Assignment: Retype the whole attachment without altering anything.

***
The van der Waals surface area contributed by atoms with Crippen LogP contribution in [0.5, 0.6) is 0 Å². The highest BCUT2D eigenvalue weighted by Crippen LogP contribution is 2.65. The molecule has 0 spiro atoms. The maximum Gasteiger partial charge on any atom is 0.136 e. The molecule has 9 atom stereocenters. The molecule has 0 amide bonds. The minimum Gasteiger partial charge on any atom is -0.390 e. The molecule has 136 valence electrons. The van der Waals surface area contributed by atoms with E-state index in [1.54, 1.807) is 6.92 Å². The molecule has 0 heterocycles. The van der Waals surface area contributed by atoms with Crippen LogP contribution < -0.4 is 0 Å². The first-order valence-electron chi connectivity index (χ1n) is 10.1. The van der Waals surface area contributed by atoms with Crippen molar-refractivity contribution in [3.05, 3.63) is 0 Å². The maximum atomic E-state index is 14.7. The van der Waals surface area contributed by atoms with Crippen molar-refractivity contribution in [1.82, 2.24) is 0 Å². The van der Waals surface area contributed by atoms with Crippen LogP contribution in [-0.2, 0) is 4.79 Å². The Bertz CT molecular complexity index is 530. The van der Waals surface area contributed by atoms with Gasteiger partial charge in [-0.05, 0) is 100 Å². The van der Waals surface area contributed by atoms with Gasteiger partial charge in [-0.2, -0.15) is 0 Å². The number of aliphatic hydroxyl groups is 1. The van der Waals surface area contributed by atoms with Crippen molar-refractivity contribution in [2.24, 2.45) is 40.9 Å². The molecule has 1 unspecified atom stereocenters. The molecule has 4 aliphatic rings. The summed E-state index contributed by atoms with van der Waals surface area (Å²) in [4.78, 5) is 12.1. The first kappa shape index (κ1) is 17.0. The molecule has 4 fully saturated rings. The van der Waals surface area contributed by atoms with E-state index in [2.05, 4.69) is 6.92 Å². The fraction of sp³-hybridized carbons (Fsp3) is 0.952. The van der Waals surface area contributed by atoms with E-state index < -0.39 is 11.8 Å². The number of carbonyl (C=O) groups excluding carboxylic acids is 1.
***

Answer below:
The van der Waals surface area contributed by atoms with Crippen LogP contribution in [0.5, 0.6) is 0 Å². The highest BCUT2D eigenvalue weighted by Crippen LogP contribution is 2.65. The molecule has 0 spiro atoms. The maximum Gasteiger partial charge on any atom is 0.136 e. The molecule has 9 atom stereocenters. The molecule has 0 amide bonds. The minimum Gasteiger partial charge on any atom is -0.390 e. The molecule has 136 valence electrons. The van der Waals surface area contributed by atoms with E-state index in [1.54, 1.807) is 6.92 Å². The molecule has 0 heterocycles. The van der Waals surface area contributed by atoms with Crippen LogP contribution < -0.4 is 0 Å². The first-order valence-electron chi connectivity index (χ1n) is 10.1. The van der Waals surface area contributed by atoms with Crippen molar-refractivity contribution in [3.05, 3.63) is 0 Å². The maximum atomic E-state index is 14.7. The van der Waals surface area contributed by atoms with Crippen molar-refractivity contribution in [1.82, 2.24) is 0 Å². The van der Waals surface area contributed by atoms with Crippen LogP contribution in [-0.2, 0) is 4.79 Å². The Bertz CT molecular complexity index is 530. The van der Waals surface area contributed by atoms with Gasteiger partial charge in [-0.05, 0) is 100 Å². The van der Waals surface area contributed by atoms with Gasteiger partial charge in [-0.2, -0.15) is 0 Å². The number of aliphatic hydroxyl groups is 1. The van der Waals surface area contributed by atoms with Crippen molar-refractivity contribution in [2.24, 2.45) is 40.9 Å². The molecule has 1 unspecified atom stereocenters. The molecule has 4 aliphatic rings. The summed E-state index contributed by atoms with van der Waals surface area (Å²) in [4.78, 5) is 12.1. The first kappa shape index (κ1) is 17.0. The molecule has 4 fully saturated rings. The van der Waals surface area contributed by atoms with E-state index in [2.05, 4.69) is 6.92 Å². The fraction of sp³-hybridized carbons (Fsp3) is 0.952. The van der Waals surface area contributed by atoms with E-state index < -0.39 is 11.8 Å². The number of carbonyl (C=O) groups excluding carboxylic acids is 1.